“…made soft clay and fashioned from it twelve sparrows. And it was on the Sabbath when he did this. And there were also many other children playing with him. Now a certain Jew saw what Jesus was doing in his play on the Sabbath, he at once went and told his father Joseph: ‘See, your child is at the brook, and he has taken clay and fashioned twelve birds and has profaned the Sabbath.’ And when Joseph came to the place and saw it, he cried out to him, saying: ‘Why do you do on the Sabbath what ought not to be done?’ But Jesus clapped his hands and cried to the sparrows: ‘Off with you!’ And the sparrows took flight and went away chirping (Infancy Gospel of Thomas. 2.2-4. New Testament Apocrypha, vol. 1, edited by Wilhelm Schneemelcher, 1991).With one exception, virtually no one believes this story is true. First, the story wasn’t written until about 100 to 150 years after Jesus’ death, which is much later than our earliest sources about Jesus.
Second, our earliest sources about Jesus are all Jewish and the Infancy Gospel of Thomas shows no knowledge of first century Judaism.
Third, according to the Gospel of John, Jesus’ did his very first miracle, not when he was a child, but as an adult when he turned water into wine.
Fourth, the Infancy Gospel of Thomas betrays elements of Gnostic thought which is characteristic of the second century AD but not the first century AD.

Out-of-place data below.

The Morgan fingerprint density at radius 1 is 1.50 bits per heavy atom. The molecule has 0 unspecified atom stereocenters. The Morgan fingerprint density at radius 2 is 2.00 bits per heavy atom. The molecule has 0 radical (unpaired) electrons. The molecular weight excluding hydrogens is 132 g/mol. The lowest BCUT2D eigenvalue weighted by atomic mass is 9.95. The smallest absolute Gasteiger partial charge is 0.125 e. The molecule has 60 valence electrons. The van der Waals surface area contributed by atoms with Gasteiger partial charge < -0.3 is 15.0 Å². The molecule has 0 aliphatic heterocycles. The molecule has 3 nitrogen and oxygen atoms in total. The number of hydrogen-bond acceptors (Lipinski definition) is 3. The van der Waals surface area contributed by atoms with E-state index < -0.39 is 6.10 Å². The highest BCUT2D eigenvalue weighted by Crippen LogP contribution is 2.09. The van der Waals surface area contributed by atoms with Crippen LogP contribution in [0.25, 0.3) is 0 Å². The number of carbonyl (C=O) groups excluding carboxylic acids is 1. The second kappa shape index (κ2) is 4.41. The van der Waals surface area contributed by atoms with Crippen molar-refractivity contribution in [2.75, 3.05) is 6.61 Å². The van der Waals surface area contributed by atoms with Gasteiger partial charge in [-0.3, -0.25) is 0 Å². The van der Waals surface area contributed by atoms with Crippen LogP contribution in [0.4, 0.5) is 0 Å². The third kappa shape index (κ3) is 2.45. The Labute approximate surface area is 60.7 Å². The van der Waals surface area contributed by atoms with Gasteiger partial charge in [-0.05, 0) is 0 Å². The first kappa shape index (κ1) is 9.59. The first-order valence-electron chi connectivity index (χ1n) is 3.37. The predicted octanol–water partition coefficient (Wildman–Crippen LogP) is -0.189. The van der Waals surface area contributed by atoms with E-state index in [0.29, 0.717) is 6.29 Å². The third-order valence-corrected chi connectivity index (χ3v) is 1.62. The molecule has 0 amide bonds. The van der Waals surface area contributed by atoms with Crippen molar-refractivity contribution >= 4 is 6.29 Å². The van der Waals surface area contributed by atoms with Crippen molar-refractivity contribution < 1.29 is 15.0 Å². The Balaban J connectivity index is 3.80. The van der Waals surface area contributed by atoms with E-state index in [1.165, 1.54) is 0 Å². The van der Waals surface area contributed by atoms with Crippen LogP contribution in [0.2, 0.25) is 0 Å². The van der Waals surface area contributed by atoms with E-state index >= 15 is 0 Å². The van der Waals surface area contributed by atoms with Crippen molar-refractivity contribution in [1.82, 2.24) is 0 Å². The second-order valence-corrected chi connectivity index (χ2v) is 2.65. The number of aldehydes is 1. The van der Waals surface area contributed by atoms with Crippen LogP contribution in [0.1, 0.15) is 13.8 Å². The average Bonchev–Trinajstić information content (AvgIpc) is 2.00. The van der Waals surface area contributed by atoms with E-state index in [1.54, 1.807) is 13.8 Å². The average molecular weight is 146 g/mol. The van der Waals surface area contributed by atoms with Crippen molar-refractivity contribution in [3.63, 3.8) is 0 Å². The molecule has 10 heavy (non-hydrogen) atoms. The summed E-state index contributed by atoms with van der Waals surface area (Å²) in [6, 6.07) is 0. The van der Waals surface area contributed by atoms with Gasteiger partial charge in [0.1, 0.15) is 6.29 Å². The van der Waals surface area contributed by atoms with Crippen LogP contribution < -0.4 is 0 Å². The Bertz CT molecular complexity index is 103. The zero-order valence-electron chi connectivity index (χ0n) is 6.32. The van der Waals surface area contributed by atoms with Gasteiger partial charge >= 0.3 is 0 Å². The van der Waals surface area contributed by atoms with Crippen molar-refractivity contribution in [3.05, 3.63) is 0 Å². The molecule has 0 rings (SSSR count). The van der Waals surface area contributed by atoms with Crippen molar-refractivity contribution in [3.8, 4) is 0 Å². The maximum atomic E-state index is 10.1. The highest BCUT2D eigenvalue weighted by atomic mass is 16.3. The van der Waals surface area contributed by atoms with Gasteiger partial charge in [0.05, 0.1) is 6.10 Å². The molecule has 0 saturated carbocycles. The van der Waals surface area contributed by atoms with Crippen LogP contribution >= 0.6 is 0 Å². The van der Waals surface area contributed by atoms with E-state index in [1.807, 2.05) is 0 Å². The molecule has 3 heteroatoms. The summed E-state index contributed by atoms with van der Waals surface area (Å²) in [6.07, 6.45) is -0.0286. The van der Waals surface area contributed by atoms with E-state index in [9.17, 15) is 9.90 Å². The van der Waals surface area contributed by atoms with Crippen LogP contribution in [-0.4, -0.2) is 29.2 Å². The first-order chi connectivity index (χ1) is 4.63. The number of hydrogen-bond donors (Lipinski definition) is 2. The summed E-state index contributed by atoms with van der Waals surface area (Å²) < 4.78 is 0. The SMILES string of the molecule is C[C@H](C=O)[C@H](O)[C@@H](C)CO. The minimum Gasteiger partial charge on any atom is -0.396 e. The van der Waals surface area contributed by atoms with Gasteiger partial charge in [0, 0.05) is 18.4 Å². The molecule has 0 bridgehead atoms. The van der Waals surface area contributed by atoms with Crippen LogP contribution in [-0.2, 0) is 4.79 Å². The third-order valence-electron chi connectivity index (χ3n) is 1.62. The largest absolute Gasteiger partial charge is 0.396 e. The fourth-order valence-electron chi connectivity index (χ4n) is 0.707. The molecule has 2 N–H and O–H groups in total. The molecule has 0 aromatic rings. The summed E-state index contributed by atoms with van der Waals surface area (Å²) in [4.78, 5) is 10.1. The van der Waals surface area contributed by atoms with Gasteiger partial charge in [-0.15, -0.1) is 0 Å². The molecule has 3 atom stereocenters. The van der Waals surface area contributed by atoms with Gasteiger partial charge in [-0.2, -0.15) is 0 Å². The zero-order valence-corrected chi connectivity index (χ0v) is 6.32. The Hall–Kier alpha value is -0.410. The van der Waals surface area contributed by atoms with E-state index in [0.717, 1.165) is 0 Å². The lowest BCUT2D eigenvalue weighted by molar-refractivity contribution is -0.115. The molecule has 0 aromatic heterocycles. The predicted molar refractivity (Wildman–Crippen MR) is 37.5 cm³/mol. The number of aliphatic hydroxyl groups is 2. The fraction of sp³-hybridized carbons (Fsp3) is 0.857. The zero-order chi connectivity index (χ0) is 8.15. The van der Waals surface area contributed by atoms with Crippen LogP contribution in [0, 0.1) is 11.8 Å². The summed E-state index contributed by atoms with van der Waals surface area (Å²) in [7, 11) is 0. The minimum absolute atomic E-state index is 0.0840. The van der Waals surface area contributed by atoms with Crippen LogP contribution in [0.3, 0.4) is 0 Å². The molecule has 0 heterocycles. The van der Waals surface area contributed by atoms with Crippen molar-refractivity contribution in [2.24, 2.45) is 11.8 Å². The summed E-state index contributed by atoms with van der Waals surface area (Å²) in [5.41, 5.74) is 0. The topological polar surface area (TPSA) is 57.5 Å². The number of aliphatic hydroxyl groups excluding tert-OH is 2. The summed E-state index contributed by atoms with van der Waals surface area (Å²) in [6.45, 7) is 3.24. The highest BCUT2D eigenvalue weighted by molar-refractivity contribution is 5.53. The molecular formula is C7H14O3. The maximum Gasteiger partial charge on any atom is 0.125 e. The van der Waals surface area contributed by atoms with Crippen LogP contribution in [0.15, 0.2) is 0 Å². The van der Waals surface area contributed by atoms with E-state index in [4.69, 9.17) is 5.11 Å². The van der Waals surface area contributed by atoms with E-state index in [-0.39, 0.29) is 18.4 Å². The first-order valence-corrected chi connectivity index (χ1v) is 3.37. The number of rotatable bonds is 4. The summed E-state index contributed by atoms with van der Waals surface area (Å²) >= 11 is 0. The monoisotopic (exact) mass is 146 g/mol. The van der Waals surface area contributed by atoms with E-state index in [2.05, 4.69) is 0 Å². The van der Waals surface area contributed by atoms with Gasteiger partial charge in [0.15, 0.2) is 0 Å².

Finally, the Infancy Gospel of Thomas tells a series of bazaar stories about Jesus that portray him as a vindictive little brat, which doesn’t fit anything else we know about Jesus from much earlier sources.
For example, according to the Infancy Gospel of Thomas, when a little boy “took a branch of a willow and…dispersed the water which Jesus had gathered together,” little Jesus called him a “godless dunderhead” and placed a curse on him causing the boy to wither up.
On another occasion, a boy was running and bumped into Jesus.’ Jesus cursed that child too and the boy fell down dead! Parents in the village understandably began to complain to Jesus’ father, Joseph, so according to the story, Jesus punished the complainers with blindness!
For these reasons, virtually no scholars (or anyone else) believes that the stories about Jesus in the Infancy Gospel of Thomas are true—the only exception is Muslims. Muslims believe the story is true because Muhammad—who lived more than 300 years after the story was written—seems to have believed it! At least twice in the Qur’an Muhammad talks about how Jesus took a clay bird and made it come alive (Sura 3.49 and 5.10).
This creates a dilemma for Muslims. Since they believe that the teachings in the Qur’an were given to Muhammad from God word-for-word, they are forced to believe a story which no one but Muslims believe, written 100 to 150 years after Jesus lived. If the clay bird story isn’t true, it would mean that Muhammad did not get it word-for-word from God, and that would place the Qur’an, the prophethood of Muhammad and all of Islam in question.
Although Muhammad had great respect for Jesus, Muhammad adamantly denied that Jesus was the Son of God. That’s interesting because the same Infancy Gospel of Thomas that tells the story of the clay birds, also tells a story about Jesus standing in the Temple of God and calling it “My Father’s house.” In other words, according to the writer of the clay bird story which Muhammad believes, Jesus claimed to be the Son of God.